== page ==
Tuesday, June 3, 2008

Baby Planet Around a Baby Star

A new frontier in planet detection has now been breached! The first almost-Earth-mass planet has been discovered orbiting a sub-stellar primary object - more commonly called a 'brown dwarf' (a name coined by Jill Tarter, for all you SETI aficionados).  A decent review by Space.com can be found here, but the article makes the mistake of calling the host star a 'normal star'.  In fact, brown dwarfs are more like giant planets than normal stars - they span the mass range between gas giant planets (like Jupiter) and very-low-mass stars, with very cool surface temperatures and low luminosity.  For a long time they were considered to be an exotic stellar species - they weren't detectable in visible light, and some theorists speculated that they couldn't be formed at all in stellar clusters.  With the advent of very sensitive infrared telescopes, detecting brown dwarfs is like shooting fish in a barrel - but finding a planet around one is a rare feat.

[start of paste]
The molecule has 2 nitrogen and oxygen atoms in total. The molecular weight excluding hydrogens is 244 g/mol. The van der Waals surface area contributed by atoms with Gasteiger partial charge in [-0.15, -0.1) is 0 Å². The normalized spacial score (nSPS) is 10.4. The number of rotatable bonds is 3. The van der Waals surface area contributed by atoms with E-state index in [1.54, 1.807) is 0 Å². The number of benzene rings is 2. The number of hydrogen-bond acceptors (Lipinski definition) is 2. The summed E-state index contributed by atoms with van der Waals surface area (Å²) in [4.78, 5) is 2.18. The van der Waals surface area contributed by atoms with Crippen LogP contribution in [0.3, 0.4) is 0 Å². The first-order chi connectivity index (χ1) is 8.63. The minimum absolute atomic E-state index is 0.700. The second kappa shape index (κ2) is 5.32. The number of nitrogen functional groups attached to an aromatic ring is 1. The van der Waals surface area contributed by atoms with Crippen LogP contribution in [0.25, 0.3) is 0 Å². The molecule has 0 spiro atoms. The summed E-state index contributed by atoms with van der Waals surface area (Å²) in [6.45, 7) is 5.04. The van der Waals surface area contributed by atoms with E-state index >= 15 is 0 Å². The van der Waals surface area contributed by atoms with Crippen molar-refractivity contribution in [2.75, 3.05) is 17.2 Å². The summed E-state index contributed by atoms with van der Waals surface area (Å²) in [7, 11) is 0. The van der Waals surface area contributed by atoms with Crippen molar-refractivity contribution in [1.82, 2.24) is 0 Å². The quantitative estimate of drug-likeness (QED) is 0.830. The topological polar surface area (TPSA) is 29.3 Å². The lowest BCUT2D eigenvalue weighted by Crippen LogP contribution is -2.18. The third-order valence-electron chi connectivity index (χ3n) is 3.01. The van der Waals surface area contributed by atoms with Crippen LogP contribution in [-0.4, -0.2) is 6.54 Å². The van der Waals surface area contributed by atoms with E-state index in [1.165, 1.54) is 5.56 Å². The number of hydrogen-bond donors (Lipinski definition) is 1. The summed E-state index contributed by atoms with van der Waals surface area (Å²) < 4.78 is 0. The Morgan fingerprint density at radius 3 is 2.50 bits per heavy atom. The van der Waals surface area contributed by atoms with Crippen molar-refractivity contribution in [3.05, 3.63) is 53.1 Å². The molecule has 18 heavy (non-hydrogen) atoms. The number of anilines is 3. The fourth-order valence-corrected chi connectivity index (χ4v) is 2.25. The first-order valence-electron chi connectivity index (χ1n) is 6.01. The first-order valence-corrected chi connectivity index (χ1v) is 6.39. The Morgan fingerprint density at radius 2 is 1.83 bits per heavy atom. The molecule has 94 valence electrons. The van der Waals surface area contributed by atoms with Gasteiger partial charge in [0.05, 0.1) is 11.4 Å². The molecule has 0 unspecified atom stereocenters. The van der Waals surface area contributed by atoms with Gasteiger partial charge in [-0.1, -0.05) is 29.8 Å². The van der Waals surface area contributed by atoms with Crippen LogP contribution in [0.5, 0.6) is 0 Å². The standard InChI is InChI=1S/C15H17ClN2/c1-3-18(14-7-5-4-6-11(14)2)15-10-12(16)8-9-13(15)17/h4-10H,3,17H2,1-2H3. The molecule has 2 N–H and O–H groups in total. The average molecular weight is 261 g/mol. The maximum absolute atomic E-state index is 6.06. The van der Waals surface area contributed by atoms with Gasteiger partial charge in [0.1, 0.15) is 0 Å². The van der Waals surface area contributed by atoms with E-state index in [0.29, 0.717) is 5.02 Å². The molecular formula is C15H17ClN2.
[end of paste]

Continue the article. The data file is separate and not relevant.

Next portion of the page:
This discovery puts an exclamation point on the idea that low-mass stars can form planets - which is both a little surprising and a very good thing for planet detection.  If we believe that the amount of protoplanetary material scales with stellar mass, and our Solar System had just enough material to form our current suite of planets, then we would end up finding very few planets around smaller stars (there just wouldn't be enough stuff).  However, this seems to not be the case - planet-hunters are finding lots of planets around low-mass stars (see the Extrasolar Planets Encyclopedia for a full count). This has been perplexing for planet formation theory (we're still working on it), but has been cause for celebration among those searching for the little buggers - since low-mass stars are much more common than high-mass stars, this means more (and smaller) planets are waiting to be found.